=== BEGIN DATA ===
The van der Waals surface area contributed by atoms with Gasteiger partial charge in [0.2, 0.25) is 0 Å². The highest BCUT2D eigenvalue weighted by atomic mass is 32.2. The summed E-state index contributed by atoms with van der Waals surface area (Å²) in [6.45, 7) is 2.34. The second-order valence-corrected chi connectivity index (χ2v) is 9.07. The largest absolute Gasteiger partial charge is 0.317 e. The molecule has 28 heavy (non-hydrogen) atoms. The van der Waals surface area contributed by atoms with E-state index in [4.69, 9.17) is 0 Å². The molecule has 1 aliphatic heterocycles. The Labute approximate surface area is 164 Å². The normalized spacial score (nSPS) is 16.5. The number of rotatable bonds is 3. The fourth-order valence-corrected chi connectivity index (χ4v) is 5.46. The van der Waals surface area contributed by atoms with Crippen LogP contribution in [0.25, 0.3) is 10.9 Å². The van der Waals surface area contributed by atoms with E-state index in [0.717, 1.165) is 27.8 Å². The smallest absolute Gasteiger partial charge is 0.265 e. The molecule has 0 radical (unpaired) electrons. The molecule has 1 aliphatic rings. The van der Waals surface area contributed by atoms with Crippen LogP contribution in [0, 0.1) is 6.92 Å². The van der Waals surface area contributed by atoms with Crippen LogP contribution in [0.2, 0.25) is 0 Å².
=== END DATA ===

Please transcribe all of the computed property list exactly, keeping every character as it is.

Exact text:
The van der Waals surface area contributed by atoms with Gasteiger partial charge in [0.2, 0.25) is 0 Å². The highest BCUT2D eigenvalue weighted by atomic mass is 32.2. The summed E-state index contributed by atoms with van der Waals surface area (Å²) in [6.45, 7) is 2.34. The second-order valence-corrected chi connectivity index (χ2v) is 9.07. The largest absolute Gasteiger partial charge is 0.317 e. The molecule has 28 heavy (non-hydrogen) atoms. The van der Waals surface area contributed by atoms with E-state index in [4.69, 9.17) is 0 Å². The molecule has 1 aliphatic heterocycles. The Labute approximate surface area is 164 Å². The normalized spacial score (nSPS) is 16.5. The number of rotatable bonds is 3. The fourth-order valence-corrected chi connectivity index (χ4v) is 5.46. The van der Waals surface area contributed by atoms with Crippen LogP contribution in [0.25, 0.3) is 10.9 Å². The van der Waals surface area contributed by atoms with E-state index in [0.717, 1.165) is 27.8 Å². The smallest absolute Gasteiger partial charge is 0.265 e. The molecule has 0 radical (unpaired) electrons. The molecule has 1 aliphatic rings. The van der Waals surface area contributed by atoms with Crippen LogP contribution in [0, 0.1) is 6.92 Å². The van der Waals surface area contributed by atoms with Crippen LogP contribution in [0.2, 0.25) is 0 Å².